Skip to Content, Navigation, or Footer.

ASU team made top 5 in $1 million XPRIZE mask challenge

The University’s Luminosity Lab team could win the grand prize on Dec. 15 for a face mask it designed

Masked Sparky

A team of five ASU students are competing to win $1 million for the COVID-19 face mask they created. Illustration originally published Aug. 7, 2020.

A team of five ASU students may have made the world's "Million Dollar Mask."

In August, students within ASU’s Luminosity Lab registered for XPRIZE's "Next-Gen Mask Challenge," along with 991 other teams from 76 different countries. XPRIZE is a nonprofit foundation that hosts competitions to incentivize sharing of new ideas for the world’s most pressing issues.

The challenge welcomed individuals ages 15-24 to re-imagine masks used to protect against COVID-19 and consider the following criteria: "x-factor," most wearable, best for large-scale adoption, most manufacturable at low cost, accessibility and functionality. The top team will be awarded $500,000, and two additional teams will split the other $500,000. The competition's goal is to increase mask use across the globe.

After a rigorous six-month design and prototype building process, the team developed what they call "the floemask." Announced earlier this month, it made the top five finalists, making the team a contender for the grand prize. 

The Luminosity Lab team is led by Nikhil Dave, a third-year student studying neuroscience and innovation in society, and includes four other students: John Patterson, Katie Pascavis, Tarun Suresh and Jerina Gabriel, a junior studying graphic design.

“We saw there’s a lot of these emerging mask technologies out there, but a lot of them are seriously lacking in one particular area whether it is aesthetics, or filtration efficiency or just general overall breathability,” said Patterson, a second-year master's student studying electrical engineering. “We tried to really synergize a wide range of different technologies that are being developed together to make one winner type of mask.”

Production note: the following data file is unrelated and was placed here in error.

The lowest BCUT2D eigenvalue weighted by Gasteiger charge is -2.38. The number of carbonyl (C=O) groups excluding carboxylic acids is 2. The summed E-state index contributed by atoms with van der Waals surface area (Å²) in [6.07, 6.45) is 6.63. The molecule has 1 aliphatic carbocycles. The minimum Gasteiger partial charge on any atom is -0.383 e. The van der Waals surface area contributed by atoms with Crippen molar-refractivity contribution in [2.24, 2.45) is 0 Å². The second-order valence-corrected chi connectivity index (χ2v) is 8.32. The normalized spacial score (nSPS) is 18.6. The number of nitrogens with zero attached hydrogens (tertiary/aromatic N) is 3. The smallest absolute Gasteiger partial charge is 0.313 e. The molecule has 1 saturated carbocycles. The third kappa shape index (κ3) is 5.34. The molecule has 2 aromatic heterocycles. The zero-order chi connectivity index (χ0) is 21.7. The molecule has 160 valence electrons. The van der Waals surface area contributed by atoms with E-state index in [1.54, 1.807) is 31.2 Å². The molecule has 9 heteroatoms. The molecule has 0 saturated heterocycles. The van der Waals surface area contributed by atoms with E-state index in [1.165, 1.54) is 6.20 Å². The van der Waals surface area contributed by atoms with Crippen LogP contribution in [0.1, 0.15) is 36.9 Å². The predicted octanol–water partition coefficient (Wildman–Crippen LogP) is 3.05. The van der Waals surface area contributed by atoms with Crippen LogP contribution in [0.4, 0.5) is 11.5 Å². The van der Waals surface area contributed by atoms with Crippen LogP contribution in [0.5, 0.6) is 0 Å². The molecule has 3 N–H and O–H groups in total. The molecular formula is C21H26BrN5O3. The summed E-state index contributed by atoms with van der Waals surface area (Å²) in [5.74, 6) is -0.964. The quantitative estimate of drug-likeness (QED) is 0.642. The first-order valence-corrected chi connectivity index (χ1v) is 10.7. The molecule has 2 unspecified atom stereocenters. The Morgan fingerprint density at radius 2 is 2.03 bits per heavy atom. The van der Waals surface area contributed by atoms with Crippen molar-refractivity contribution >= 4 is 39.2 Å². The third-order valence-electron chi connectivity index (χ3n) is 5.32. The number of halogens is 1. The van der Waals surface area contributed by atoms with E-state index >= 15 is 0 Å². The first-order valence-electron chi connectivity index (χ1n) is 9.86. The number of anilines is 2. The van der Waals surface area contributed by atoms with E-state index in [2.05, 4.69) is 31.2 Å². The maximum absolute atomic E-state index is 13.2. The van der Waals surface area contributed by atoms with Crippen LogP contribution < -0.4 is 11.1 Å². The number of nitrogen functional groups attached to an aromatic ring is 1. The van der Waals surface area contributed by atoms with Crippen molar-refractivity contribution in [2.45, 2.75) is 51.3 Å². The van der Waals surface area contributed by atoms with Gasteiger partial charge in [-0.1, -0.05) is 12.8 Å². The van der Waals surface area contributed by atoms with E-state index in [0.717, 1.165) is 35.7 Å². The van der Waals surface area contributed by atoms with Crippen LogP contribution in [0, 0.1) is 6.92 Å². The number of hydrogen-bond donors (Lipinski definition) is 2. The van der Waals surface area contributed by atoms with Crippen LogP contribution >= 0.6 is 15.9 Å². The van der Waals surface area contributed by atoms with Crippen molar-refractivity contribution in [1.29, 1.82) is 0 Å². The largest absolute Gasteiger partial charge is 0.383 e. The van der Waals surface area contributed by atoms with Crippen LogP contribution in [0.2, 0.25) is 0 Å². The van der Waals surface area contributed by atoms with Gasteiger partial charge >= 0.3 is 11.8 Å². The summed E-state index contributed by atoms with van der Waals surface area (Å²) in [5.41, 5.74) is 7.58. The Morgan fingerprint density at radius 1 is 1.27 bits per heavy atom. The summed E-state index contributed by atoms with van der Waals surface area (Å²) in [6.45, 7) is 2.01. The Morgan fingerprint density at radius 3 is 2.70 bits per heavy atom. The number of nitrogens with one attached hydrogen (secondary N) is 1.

The main feature of the design is a second chamber that increases breathability and reduces heat to prevent glasses from fogging during use, according to Pascavis, a sophomore studying mechanical engineering. While common face masks have one chamber that filters the air from both the nose and mouth, the team's two-chambered mask separates the air from the nose and keeps it off the face. 

“The aesthetics of this design are really strong, as well, at least in our opinion, particularly seeing as we are able to incorporate both the high-performance medical filtration media and on top of that, a highly breathable mesh that gives it a customization capability,” Patterson said. “Overall, trying to get that breathability up, this has really been a success.”

Patterson said the two-chambered design "is a strong point," but the materials used are industry-standard materials and can be manufactured at a large scale. This may come in handy as the winner of the competition will be connected with manufacturing opportunities in the U.S. to reproduce the mask.

XPRIZE partnered with seven companies, including Honeywell and 3M, to provide support for the teams in the forms of mentorship and free or discounted materials and services.

“I think the most fun part of the challenge is working with 3M in order to get the mask prototyped, seeing what they needed to get that done and seeing (the mask) take off from there,” said Suresh, a first-year master's student studying industrial engineering. “It was really cool watching their organization work.”

Pascavis explained that XPRIZE’s partnership with Lydall, one of the world’s leading companies in the manufacturing of filtration solutions, helped their mask prototype come to life.

“Lydall actually gave us some of their medical filtration material to put inside our mask, meaning that we achieved the same filtration efficiency similar to an N-95 with a simple design that looks like a normal community mask,” Pascavis said. 

The Luminosity Lab team and its competitors will deliver a 60-second pre-recorded pitch of their mask to a panel of celebrity judges and industry experts on Dec. 15 at 12 p.m. PST. The event is cohosted by CNBC's Mad Money host Jim Cramer, along with other celebrity judges, where the winners of the $1 million will be announced through livestream.

While its members said celebrations will be in order if they end up winning the competition, the team says their main focus is helping to slow the spread of the coronavirus. 

“We want to use this support from XPRIZE ... because something as simple as wearing a mask can save lots of lives,” Pascavis said. 

Reach the reporter at and follow @kaceywilson_ on Twitter. 

Like The State Press on Facebook and follow @statepress on Twitter.

Continue supporting student journalism and donate to The State Press today.

Subscribe to Pressing Matters



This website uses cookies to make your experience better and easier. By using this website you consent to our use of cookies. For more information, please see our Cookie Policy.